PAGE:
These three quarterbacks are not only staging a compelling Rookie of the Year race, but they’re also establishing themselves as a class that pundits will be talking about for years. To this day, whenever someone talks about the year 2004 in the NFL, many fans still immediately think of Roethlisberger, Rivers, and Manning. If Burrows, Herbert, and Tagovailoa keep doing what they’re doing, they’re likely to create a similar effect, and remain linked to one another in conversation for the next 15 years.

The Crowded MVP Race

In any given year, a quarterback is more likely to be the MVP than any other position. But in 2020, the race is even more crowded with stellar QBs than usual. Russell Wilson, Pat Mahomes, and Aaron Rodgers lead the way at the moment, but Ryan Tannehill and Josh Allen remain in the conversation despite cooling off after blazing hot starts.

Out of the gate, it looked like Wilson was going to run away with the award. With two five-touchdown performances in the first three weeks of the season, it seemed like he’d found an entirely new gear as a football player. But after a pair of average performances in Week 7 and Week 9 led to Seattle losses, he’s given other contenders room to catch up to him in the race.

Rodgers currently leads all QBs in the NFL with a sky-high passer rating of 117.5. His Week 9 performance, in which he threw for 305 yards and four touchdowns against the 49ers, catapulted him into a neck-and-neck contention with Wilson and Mahomes. Perhaps the most remarkable thing about Rodgers is how accurate he’s been for the Packers this season; the two-time MVP has thrown zero interceptions in eight of his nine starts so far.

Mahomes is perhaps the frontrunner for the award at the moment after becoming the fastest player to 100 touchdown passes in NFL history, eclipsing Dan Marino for the impressive (if ancillary) record. Though he doesn’t lead the league in very many QB stats, he’s top three in passing yards (2,687), touchdown passes (25), and passer rating (115.9), and continues to make his case by doing one simple thing: consistently playing solid football. His Chiefs are 8-1, and look to be Super Bowl contenders yet again this year.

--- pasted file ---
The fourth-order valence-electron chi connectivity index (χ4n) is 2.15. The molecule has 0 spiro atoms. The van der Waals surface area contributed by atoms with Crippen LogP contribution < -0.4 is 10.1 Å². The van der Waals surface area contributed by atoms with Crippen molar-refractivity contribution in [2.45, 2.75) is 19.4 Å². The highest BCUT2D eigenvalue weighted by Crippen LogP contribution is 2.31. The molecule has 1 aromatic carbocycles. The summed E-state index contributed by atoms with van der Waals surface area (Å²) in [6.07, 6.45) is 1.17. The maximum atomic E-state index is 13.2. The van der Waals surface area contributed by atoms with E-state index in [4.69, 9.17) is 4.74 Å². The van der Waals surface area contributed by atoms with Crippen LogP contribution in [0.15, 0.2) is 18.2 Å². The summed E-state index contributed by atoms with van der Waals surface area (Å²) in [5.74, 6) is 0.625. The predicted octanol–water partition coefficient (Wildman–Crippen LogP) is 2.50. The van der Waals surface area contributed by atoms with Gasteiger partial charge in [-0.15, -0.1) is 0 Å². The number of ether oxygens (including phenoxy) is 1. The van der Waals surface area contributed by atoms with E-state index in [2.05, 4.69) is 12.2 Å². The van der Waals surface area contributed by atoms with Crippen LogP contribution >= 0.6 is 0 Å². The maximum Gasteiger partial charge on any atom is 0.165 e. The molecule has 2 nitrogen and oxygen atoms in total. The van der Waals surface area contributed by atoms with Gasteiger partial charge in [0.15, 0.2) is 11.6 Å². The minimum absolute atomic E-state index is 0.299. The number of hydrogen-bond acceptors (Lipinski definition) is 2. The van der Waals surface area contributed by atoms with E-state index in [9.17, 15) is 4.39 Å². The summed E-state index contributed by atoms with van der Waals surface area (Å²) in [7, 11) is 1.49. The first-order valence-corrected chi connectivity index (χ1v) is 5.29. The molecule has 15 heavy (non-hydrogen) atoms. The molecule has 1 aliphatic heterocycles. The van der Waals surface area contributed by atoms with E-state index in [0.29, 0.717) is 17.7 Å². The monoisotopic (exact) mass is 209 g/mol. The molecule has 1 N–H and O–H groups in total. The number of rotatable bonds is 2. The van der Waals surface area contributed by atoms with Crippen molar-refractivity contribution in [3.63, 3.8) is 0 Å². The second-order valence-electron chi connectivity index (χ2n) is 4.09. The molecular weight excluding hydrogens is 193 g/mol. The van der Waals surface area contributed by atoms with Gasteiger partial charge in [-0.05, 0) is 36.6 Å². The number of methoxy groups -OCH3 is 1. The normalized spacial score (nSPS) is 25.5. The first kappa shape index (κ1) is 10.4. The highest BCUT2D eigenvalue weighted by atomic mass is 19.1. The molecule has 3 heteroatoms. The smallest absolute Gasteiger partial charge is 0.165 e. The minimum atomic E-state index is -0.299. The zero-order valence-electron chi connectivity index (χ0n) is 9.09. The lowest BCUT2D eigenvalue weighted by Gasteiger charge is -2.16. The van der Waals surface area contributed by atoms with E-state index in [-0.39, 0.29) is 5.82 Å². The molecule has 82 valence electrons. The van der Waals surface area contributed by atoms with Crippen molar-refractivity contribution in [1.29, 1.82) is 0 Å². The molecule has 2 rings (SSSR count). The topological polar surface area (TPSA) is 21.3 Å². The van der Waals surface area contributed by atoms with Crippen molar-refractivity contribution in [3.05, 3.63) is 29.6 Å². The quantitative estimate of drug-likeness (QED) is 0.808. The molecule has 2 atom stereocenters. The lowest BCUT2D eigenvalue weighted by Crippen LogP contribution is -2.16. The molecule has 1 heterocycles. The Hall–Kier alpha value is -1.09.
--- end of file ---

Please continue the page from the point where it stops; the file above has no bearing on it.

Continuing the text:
Allen had been slipping a bit in recent weeks, but thrust himself back within reach of the MVP award by taking down Wilson and the Seahawks in Week 9. While he’s been inconsistent this season, he’s put up some absolute monster performances that have buoyed his MVP case just enough to keep him in the conversation. The same could potentially be said of Tannehill, whose Titans have the same team record as Allen’s Bills (7-2) thanks, but could potentially blame their two losses in part on a pair of rough showings from their quarterback in Week 7 and Week 8.

Regardless of who you think is in the lead for the MVP award, one thing’s for sure: there’s no obvious frontrunner at the moment. Even more concrete is the notion that the picture could easily change next week, the week after, and for the rest of the season. At least five quarterbacks still have an easy path to being named Most Valuable Player at season’s end.

The Tight AFC North Playoff Race

While it’s safe to say that Burrows and his Bengals aren’t winning anything this season, there are still three teams duking it out for first place in the AFC North: the Steelers, Ravens, and Browns. At the moment, Roethlisberger and the Steelers have a fairly comfortable two-game lead, but based on who his competitors are, that could still change by season’s end.

Thanks in part to otherworldly passing from Roethlisberger, some people consider the Steelers to be Super Bowl favorites right now. And though he’s not necessarily playing at his peak level, he’s still finding a way to get the job done every week. Pittsburgh is 8-0 right now, and it looks like Big Ben will give them every chance he can to plow their way to an undefeated season.

Lamar Jackson is another player who isn’t necessarily having his best season, but has still managed to give his Ravens a chance to win every week. The 2019 MVP has yet to top 300 passing yards in a game this season, but it’s safe to say that Baltimore wouldn’t be doing what they’re doing if they didn’t have him behind center.

Meanwhile, Baker Mayfield might lead the Browns to their first winning season since 2007. Although he’s been wildly inconsistent this season and recently suffered the loss of his best receiver, Odell Beckham Jr., to a season-ending ACL injury, he’s put up a couple of brilliant showings. For instance, his five-touchdown game against Cincinnati in Week 7 saw him earn a passer rating of 135.6, giving Cleveland fans hope in his potential to carry them to the playoffs even without Beckham Jr.

So while the AFC North title is the Steelers’ to lose at this point, it’s exciting to see a division race in which three talented quarterbacks are pushing hard to help their teams grind out tough wins. This division is going to be a fun storyline to watch for the remainder of the season.

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Quarterback has always been the most notable position in football. But this year, QB storylines are absolutely dominating NFL coverage. People will remember 2020 as the Year of the Quarterback for a long, long time.

Featured image courtesy of Jack Kurzenknabe, via Flickr.